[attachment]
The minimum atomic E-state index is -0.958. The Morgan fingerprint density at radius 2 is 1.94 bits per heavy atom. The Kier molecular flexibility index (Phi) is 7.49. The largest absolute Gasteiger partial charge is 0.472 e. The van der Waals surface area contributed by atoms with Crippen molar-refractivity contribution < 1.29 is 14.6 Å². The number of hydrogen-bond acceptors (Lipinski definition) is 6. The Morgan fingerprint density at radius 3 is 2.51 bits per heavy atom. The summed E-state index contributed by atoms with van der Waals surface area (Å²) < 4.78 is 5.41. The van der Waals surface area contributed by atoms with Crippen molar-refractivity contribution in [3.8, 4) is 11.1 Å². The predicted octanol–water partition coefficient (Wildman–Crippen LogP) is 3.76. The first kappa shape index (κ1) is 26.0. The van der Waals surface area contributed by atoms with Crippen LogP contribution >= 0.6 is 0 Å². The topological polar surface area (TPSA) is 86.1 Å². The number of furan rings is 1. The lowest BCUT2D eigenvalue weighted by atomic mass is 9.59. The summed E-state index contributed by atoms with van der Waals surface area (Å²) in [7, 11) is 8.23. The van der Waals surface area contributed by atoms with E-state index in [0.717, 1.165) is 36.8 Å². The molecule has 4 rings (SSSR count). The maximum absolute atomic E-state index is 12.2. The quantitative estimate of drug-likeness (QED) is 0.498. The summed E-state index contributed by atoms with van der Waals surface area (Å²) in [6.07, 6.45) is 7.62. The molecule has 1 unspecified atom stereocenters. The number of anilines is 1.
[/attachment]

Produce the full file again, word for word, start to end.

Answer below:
The minimum atomic E-state index is -0.958. The Morgan fingerprint density at radius 2 is 1.94 bits per heavy atom. The Kier molecular flexibility index (Phi) is 7.49. The largest absolute Gasteiger partial charge is 0.472 e. The van der Waals surface area contributed by atoms with Crippen molar-refractivity contribution < 1.29 is 14.6 Å². The number of hydrogen-bond acceptors (Lipinski definition) is 6. The Morgan fingerprint density at radius 3 is 2.51 bits per heavy atom. The summed E-state index contributed by atoms with van der Waals surface area (Å²) < 4.78 is 5.41. The van der Waals surface area contributed by atoms with Crippen molar-refractivity contribution in [3.8, 4) is 11.1 Å². The predicted octanol–water partition coefficient (Wildman–Crippen LogP) is 3.76. The first kappa shape index (κ1) is 26.0. The van der Waals surface area contributed by atoms with Crippen LogP contribution >= 0.6 is 0 Å². The topological polar surface area (TPSA) is 86.1 Å². The number of furan rings is 1. The lowest BCUT2D eigenvalue weighted by atomic mass is 9.59. The summed E-state index contributed by atoms with van der Waals surface area (Å²) in [7, 11) is 8.23. The van der Waals surface area contributed by atoms with E-state index in [0.717, 1.165) is 36.8 Å². The molecule has 4 rings (SSSR count). The maximum absolute atomic E-state index is 12.2. The quantitative estimate of drug-likeness (QED) is 0.498. The summed E-state index contributed by atoms with van der Waals surface area (Å²) in [6.07, 6.45) is 7.62. The molecule has 1 unspecified atom stereocenters. The number of anilines is 1.